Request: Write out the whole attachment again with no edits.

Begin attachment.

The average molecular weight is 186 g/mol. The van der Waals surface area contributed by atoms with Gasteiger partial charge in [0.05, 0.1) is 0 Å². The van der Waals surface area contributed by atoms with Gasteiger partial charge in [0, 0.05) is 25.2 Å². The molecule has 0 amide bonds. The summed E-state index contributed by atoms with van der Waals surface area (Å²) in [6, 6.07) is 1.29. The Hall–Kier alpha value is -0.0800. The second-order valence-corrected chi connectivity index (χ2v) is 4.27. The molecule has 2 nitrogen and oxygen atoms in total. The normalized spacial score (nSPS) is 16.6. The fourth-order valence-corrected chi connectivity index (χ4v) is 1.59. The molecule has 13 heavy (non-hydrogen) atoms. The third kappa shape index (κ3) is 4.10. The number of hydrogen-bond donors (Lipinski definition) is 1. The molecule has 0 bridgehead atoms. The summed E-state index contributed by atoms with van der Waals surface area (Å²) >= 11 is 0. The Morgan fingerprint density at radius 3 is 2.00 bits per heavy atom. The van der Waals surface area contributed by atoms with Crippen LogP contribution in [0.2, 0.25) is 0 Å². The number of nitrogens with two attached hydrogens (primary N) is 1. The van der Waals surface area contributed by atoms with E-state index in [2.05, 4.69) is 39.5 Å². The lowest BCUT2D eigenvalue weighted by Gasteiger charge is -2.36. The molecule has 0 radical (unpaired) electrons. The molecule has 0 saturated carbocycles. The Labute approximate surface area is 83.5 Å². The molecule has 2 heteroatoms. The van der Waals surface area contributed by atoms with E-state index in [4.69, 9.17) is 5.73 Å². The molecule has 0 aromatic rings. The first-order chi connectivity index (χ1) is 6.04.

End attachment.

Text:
The average molecular weight is 186 g/mol. The van der Waals surface area contributed by atoms with Gasteiger partial charge in [0.05, 0.1) is 0 Å². The van der Waals surface area contributed by atoms with Gasteiger partial charge in [0, 0.05) is 25.2 Å². The molecule has 0 amide bonds. The summed E-state index contributed by atoms with van der Waals surface area (Å²) in [6, 6.07) is 1.29. The Hall–Kier alpha value is -0.0800. The second-order valence-corrected chi connectivity index (χ2v) is 4.27. The molecule has 2 nitrogen and oxygen atoms in total. The normalized spacial score (nSPS) is 16.6. The fourth-order valence-corrected chi connectivity index (χ4v) is 1.59. The molecule has 13 heavy (non-hydrogen) atoms. The third kappa shape index (κ3) is 4.10. The number of hydrogen-bond donors (Lipinski definition) is 1. The molecule has 0 bridgehead atoms. The summed E-state index contributed by atoms with van der Waals surface area (Å²) >= 11 is 0. The Morgan fingerprint density at radius 3 is 2.00 bits per heavy atom. The van der Waals surface area contributed by atoms with Crippen LogP contribution in [0.2, 0.25) is 0 Å². The number of nitrogens with two attached hydrogens (primary N) is 1. The van der Waals surface area contributed by atoms with E-state index in [2.05, 4.69) is 39.5 Å². The lowest BCUT2D eigenvalue weighted by Gasteiger charge is -2.36. The molecule has 0 radical (unpaired) electrons. The molecule has 0 saturated carbocycles. The Labute approximate surface area is 83.5 Å². The molecule has 2 heteroatoms. The van der Waals surface area contributed by atoms with E-state index in [4.69, 9.17) is 5.73 Å². The molecule has 0 aromatic rings. The first-order chi connectivity index (χ1) is 6.04.